where *h*(*t*) is an impulse response, is called the system function or transfer function and it completely characterizes the input/output relationship of an LTI
system. We can use it to determine time responses of LTI systems.

We can use Laplace Transforms to solve differential equations for systems (assuming the system is initially at rest for one-sided systems) of the form:

Taking the Laplace Transform of both sides of this equation and using the Differentiation Property, we get:

From this, we can define the transfer function *H*(*s*) as

We write its Partial Fraction Expansion as:

where

is the *residue* of the pole at *p _{j}*.

Thus

because the Inverse Laplace Transform of

is

__Example 1__ Find *y*(*t*) where the transfer function *H*(*s*) and the input *x*(*t*) are given. Use Partial Fraction Expansion to find the output *y*(*t*):

__Example 2__ Find the transfer function *H*(*s*) for the
differential equation. Assume zero initial conditions.

*y*'(*t*) + 2*y*(*t*) = 3*x*'(*t*).

__Example 3__ Now let the input to the system be *x*(*t*) =
5*u*(*t*). Find *y*(*t*).

As we saw for the Fourier Transform

*x*(*t*)**h*(*t*) ↔ *X*(*s*)*H*(*s*)

This is useful for studying LTI systems. In fact, we can completely characterize an LTI system from:

- The system differential equation
- or the system transfer function
*H*(*s*) - or the system impulse response
*h*(*t*).

__Example 4__ Find the step response *s*(*t*) to

*h*(*t*) = *e ^{-t}u*(

Hint: |

__Example 5__ Find the output of an LTI system with impulse response *h*(*t*)
= *e*^{bt}*u*(*t*) to an input *x*(*t*) =
*e*^{at}*u*(*t*), where a ≠ b.

We saw that a condition for bounded-input bounded-output stability was:

Let's look at stability from a system function standpoint. Given a Laplace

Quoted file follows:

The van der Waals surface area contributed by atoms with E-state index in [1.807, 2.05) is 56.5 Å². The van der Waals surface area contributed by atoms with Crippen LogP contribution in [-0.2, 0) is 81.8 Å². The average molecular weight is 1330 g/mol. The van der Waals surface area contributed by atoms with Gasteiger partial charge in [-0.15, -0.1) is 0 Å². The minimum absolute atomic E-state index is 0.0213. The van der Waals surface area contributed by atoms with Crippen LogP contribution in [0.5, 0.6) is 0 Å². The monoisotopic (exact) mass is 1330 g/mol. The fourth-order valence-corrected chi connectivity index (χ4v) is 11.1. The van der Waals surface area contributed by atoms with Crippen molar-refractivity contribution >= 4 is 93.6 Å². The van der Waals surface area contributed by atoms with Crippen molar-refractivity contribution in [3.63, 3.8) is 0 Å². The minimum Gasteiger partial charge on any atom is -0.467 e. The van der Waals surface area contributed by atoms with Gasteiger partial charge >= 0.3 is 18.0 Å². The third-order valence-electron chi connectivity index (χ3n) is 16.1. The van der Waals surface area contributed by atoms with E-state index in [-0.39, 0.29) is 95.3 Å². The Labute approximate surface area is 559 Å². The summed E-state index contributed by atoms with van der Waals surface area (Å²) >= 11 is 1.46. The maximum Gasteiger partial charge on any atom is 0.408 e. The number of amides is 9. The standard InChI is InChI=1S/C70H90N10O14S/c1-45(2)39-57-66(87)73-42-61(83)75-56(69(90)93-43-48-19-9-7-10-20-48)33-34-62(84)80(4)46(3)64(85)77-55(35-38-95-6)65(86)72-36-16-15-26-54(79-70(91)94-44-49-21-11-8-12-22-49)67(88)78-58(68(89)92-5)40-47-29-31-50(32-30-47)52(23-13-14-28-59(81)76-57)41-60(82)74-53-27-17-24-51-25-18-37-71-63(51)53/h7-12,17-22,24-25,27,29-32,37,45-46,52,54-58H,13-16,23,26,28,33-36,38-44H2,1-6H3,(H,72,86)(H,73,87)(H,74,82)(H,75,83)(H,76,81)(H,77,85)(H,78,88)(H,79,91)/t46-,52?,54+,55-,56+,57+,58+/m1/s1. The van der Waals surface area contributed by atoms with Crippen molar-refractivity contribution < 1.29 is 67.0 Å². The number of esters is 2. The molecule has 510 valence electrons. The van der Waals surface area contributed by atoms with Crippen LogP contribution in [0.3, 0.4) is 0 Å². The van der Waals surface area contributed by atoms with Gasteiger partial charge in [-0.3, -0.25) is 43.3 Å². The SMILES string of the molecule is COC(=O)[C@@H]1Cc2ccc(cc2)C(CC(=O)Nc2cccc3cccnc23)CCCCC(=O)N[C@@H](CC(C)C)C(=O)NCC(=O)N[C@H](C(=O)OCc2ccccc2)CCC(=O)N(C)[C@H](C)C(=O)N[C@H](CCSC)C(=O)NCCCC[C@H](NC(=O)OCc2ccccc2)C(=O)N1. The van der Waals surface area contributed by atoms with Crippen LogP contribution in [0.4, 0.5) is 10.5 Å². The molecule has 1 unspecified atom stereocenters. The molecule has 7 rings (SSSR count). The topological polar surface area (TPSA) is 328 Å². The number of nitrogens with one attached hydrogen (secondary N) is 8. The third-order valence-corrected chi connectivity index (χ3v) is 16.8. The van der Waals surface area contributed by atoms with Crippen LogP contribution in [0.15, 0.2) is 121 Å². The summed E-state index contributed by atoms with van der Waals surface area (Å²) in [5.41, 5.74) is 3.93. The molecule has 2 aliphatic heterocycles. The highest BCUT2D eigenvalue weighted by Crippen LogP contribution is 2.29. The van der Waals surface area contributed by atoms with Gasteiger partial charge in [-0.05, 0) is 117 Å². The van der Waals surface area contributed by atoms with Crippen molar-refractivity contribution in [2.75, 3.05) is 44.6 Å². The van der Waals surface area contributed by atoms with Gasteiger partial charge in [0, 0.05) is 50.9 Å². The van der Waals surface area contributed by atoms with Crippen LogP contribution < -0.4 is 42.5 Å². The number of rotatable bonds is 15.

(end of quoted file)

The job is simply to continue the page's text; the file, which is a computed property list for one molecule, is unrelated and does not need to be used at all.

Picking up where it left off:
Transform *H*(*s*), we expand
*H*(*s*) with Partial Fraction Expansion:

The corresponding impulse response is:

What happens to *h*(*t*) as *t* → ∞? For a system
to be stable, its impulse response
must not blow up as *t* → ∞.

If Re{p},_{i} |
, then h(t) decays to 0 as t → ∞ and
the system is stable |

Therefore, the system is BIBO stable
if and only if all poles of *H*(*s*)
are in the left half plane of the
*s*-plane.

If you study CONTROL THEORY, you will learn
more about this. Using * feedback *, you can
build systems to steer the poles into the left half plane and thus stabilize the system. Here is an example of such a system.

__Example 6__ FEEDBACK

- You are given a system with impulse response
*h*(*t*) =*e*(^{t}u*t*)

Is the system stable?

- You now hook up the system up
into a "Feedback" system as shown. Find the new
impulse response or transfer function. Find the range on the parameter
A such that the system is stable.

You can find the inverse of a system using Laplace Transforms. This is because:

Take the Laplace Transform of both sides of this equation:

Therefore, the Laplace Transform of the inverse system is simply

__Example 7__ Find the inverse
system of